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    Union members and other federal employees rally to call for an end to the partial government shutdown, Thursday, Jan. 10, 2019 at AFL-CIO Headquarters in Washington

    ‘Nobody is Winning’: Trump Gov’t Shutdown Now Longest Ever in US

    © AP Photo / Pablo Martinez Monsivais
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    The current shutdown of the US government has become the longest in the nation’s history, as unpaid federal employees walk off the job in increasing numbers.

    An estimated 800,000 federal workers employed by the US government are starting to feel the pinch as Friday paychecks were missed and key travel security sectors — particularly in airports — are seeing walkouts, according to multiple reports.

    As consequences mount, US President Donald Trump and Senate Majority Leader Mitch McConnell (R-KY) continue to hold federal workers' paychecks hostage, demanding that Capitol Hill fund an unpopular border wall with Mexico, according to the New York Times.

    The Trump shutdown, now in its 22nd day, passed on Saturday a notorious 21-day benchmark that occurred during the administration of US President Bill Clinton.

    Begun December 22, 2018, the current shutdown shows no signs of resolution as Trump and his Republican Party are seen to be at a stalemate with the opposition Democratic Party, as both sides dig in their heels, according to a report from The Hill.

    Although some moderate Republican Senators attempted to end the standoff, party hardliners, including McConnell, refused, and the weekend guarantees that the shutdown will last into at least Monday afternoon, assuring a 24-day closure.

    At least 25 percent of the US federal government closed its doors in late December after Trump refused to sign the Senate's seven-week stopgap bill unless some $5.6 billion to fund his border wall was attached.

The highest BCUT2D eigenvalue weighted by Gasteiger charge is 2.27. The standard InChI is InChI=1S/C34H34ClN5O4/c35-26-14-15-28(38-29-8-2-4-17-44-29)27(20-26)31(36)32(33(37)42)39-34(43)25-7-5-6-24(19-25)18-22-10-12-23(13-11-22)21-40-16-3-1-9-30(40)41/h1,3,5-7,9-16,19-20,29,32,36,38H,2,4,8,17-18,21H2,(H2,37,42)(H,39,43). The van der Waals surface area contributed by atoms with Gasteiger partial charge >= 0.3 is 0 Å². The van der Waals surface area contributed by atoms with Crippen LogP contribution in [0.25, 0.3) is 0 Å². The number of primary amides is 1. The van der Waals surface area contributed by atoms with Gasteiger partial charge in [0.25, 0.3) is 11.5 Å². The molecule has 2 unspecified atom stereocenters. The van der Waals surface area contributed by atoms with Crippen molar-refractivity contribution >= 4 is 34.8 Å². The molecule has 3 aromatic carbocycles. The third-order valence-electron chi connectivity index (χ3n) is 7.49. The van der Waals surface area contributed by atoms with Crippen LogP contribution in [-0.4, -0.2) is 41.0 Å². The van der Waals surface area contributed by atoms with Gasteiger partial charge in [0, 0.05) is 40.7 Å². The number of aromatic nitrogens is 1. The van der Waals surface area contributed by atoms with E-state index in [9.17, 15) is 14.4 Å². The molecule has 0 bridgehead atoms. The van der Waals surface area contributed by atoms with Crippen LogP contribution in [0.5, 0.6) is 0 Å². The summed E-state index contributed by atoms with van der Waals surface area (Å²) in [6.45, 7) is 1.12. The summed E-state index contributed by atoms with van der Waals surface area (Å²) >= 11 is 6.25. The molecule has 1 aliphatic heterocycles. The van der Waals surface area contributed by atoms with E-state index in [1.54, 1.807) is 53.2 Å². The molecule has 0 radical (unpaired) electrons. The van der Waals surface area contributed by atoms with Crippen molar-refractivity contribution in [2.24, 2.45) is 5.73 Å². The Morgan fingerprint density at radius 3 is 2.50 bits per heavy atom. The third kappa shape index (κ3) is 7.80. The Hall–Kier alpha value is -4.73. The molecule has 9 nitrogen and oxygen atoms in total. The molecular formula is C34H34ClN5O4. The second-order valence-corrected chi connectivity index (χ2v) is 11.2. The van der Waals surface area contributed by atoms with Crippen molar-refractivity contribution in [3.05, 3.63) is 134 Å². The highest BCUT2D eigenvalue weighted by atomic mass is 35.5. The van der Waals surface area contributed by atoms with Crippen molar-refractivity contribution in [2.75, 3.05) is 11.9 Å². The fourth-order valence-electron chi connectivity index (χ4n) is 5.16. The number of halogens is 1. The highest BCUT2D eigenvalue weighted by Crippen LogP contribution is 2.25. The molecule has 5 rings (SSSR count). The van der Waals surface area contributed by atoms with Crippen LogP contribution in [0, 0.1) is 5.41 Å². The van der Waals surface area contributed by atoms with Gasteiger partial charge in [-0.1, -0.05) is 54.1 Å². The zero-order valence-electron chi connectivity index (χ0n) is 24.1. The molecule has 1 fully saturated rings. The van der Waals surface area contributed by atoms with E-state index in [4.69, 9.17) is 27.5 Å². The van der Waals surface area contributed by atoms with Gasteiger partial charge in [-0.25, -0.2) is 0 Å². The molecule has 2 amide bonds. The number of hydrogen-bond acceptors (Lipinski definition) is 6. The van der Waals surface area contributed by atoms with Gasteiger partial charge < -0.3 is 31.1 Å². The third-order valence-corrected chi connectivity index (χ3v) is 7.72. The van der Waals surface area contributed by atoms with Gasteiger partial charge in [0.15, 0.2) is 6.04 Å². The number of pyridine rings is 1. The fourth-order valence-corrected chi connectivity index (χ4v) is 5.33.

Senate Minority Leader Charles Schumer (D — NY) and House Speaker Nancy Pelosi (D — CA) have drawn a line in the sand over paying for Trump's much-promised border wall and all bets are off regarding how the war of wills will end.

    An estimated 800,000 federal workers missed their paychecks on Friday, and many have been either furloughed or told that they must work for free or be fired, according to the Hill.

    The newly Democratic House majority has not been idle, however, passing several packages of bills to fully reopen the US government, while also passing a handful of individual appropriations bills.

    Those House measures die in the Republican-controlled Senate, however, as McConnell continues his refusal to reopen the coffers until Trump gets his border wall cash.

    McConnell shot down a Thursday measure by the House to fully reopen the government, stating that the move to pay workers was "absolutely pointless," cited by The Hill.

    After half a term of contradictory edicts and antagonistic actions result in a deep lack of trust in the current White House, many Republicans now privately concede that Trump's high-noon border-wall standoff has been made much worse by an inept administration that continually changes its course and a leader that regularly undercuts his closest advisers, according to The New York Times.

    Increasing numbers of ranking Republicans have now jumped ship, including Senator Lisa Murkowski (R-AK).

    "Shutting down the government is not governing," Murkowski stated before the Senate on Friday, prior to the weekend recess.

    "Nobody is winning in this," she added, cited by The Hill.


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    political stalemate, political standoff, workers' demands, political agenda, partisans, government shutdown, government shutdown, Trump administration, White House, US House of Representatives, US Senate, Trump, Bill Clinton, Mitch McConnell, Lisa Murkowski, Charles Schumer, Nancy Pelosi, United States, Washington DC
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